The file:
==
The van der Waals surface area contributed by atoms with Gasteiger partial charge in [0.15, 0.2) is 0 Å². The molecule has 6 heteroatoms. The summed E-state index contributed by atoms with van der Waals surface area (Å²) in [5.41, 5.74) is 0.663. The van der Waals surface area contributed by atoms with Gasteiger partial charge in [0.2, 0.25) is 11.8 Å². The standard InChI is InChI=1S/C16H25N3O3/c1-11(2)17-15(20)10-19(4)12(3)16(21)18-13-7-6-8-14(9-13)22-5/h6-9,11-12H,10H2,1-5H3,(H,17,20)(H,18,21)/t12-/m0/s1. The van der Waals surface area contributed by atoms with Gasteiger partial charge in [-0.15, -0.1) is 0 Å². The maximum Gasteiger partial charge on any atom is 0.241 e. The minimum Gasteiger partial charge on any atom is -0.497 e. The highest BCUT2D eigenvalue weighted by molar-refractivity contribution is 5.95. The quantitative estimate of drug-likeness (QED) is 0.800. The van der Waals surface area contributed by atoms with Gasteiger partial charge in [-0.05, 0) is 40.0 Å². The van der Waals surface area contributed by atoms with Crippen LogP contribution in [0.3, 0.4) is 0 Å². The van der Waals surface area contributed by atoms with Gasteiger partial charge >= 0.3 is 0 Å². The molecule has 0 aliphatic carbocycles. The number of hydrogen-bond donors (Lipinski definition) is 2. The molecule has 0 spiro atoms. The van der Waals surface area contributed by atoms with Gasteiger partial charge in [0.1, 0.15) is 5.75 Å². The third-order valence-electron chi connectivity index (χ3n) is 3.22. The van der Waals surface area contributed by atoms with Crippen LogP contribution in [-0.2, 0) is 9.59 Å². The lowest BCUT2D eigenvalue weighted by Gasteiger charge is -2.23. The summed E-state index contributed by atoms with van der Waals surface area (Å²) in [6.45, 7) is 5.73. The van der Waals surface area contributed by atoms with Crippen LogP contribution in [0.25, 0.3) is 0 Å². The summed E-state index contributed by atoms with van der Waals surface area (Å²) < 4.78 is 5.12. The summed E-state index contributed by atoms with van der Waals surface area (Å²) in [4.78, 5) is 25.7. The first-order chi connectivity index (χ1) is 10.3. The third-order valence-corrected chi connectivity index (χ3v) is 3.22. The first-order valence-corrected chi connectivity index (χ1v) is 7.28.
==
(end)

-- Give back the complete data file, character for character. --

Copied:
The van der Waals surface area contributed by atoms with Gasteiger partial charge in [0.15, 0.2) is 0 Å². The molecule has 6 heteroatoms. The summed E-state index contributed by atoms with van der Waals surface area (Å²) in [5.41, 5.74) is 0.663. The van der Waals surface area contributed by atoms with Gasteiger partial charge in [0.2, 0.25) is 11.8 Å². The standard InChI is InChI=1S/C16H25N3O3/c1-11(2)17-15(20)10-19(4)12(3)16(21)18-13-7-6-8-14(9-13)22-5/h6-9,11-12H,10H2,1-5H3,(H,17,20)(H,18,21)/t12-/m0/s1. The van der Waals surface area contributed by atoms with Gasteiger partial charge in [-0.15, -0.1) is 0 Å². The maximum Gasteiger partial charge on any atom is 0.241 e. The minimum Gasteiger partial charge on any atom is -0.497 e. The highest BCUT2D eigenvalue weighted by molar-refractivity contribution is 5.95. The quantitative estimate of drug-likeness (QED) is 0.800. The van der Waals surface area contributed by atoms with Gasteiger partial charge in [-0.05, 0) is 40.0 Å². The van der Waals surface area contributed by atoms with Crippen LogP contribution in [0.3, 0.4) is 0 Å². The van der Waals surface area contributed by atoms with Gasteiger partial charge >= 0.3 is 0 Å². The molecule has 0 aliphatic carbocycles. The number of hydrogen-bond donors (Lipinski definition) is 2. The molecule has 0 spiro atoms. The van der Waals surface area contributed by atoms with Gasteiger partial charge in [0.1, 0.15) is 5.75 Å². The third-order valence-electron chi connectivity index (χ3n) is 3.22. The van der Waals surface area contributed by atoms with Crippen LogP contribution in [-0.2, 0) is 9.59 Å². The lowest BCUT2D eigenvalue weighted by Gasteiger charge is -2.23. The summed E-state index contributed by atoms with van der Waals surface area (Å²) in [6.45, 7) is 5.73. The van der Waals surface area contributed by atoms with Crippen LogP contribution in [0.25, 0.3) is 0 Å². The summed E-state index contributed by atoms with van der Waals surface area (Å²) < 4.78 is 5.12. The summed E-state index contributed by atoms with van der Waals surface area (Å²) in [4.78, 5) is 25.7. The first-order chi connectivity index (χ1) is 10.3. The third-order valence-corrected chi connectivity index (χ3v) is 3.22. The first-order valence-corrected chi connectivity index (χ1v) is 7.28.